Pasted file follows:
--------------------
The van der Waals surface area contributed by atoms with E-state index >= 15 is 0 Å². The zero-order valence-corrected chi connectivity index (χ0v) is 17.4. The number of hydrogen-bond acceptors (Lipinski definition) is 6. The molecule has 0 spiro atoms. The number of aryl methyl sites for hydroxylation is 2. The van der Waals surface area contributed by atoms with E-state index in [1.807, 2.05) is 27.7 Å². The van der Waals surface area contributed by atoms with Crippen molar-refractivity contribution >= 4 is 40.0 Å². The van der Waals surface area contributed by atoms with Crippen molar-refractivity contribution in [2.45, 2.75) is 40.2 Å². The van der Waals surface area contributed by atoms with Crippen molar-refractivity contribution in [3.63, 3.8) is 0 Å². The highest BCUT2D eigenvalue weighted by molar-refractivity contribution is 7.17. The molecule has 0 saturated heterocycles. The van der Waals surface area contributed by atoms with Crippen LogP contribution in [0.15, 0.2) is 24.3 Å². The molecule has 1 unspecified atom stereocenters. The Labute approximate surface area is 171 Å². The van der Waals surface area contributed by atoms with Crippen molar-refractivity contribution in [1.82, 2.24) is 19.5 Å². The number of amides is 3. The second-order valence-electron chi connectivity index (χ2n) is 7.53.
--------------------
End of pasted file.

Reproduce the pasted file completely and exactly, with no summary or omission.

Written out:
The van der Waals surface area contributed by atoms with E-state index >= 15 is 0 Å². The zero-order valence-corrected chi connectivity index (χ0v) is 17.4. The number of hydrogen-bond acceptors (Lipinski definition) is 6. The molecule has 0 spiro atoms. The number of aryl methyl sites for hydroxylation is 2. The van der Waals surface area contributed by atoms with E-state index in [1.807, 2.05) is 27.7 Å². The van der Waals surface area contributed by atoms with Crippen molar-refractivity contribution >= 4 is 40.0 Å². The van der Waals surface area contributed by atoms with Crippen molar-refractivity contribution in [2.45, 2.75) is 40.2 Å². The van der Waals surface area contributed by atoms with Crippen molar-refractivity contribution in [3.63, 3.8) is 0 Å². The highest BCUT2D eigenvalue weighted by molar-refractivity contribution is 7.17. The molecule has 0 saturated heterocycles. The van der Waals surface area contributed by atoms with Crippen LogP contribution in [0.15, 0.2) is 24.3 Å². The molecule has 1 unspecified atom stereocenters. The Labute approximate surface area is 171 Å². The van der Waals surface area contributed by atoms with Crippen molar-refractivity contribution in [1.82, 2.24) is 19.5 Å². The number of amides is 3. The second-order valence-electron chi connectivity index (χ2n) is 7.53.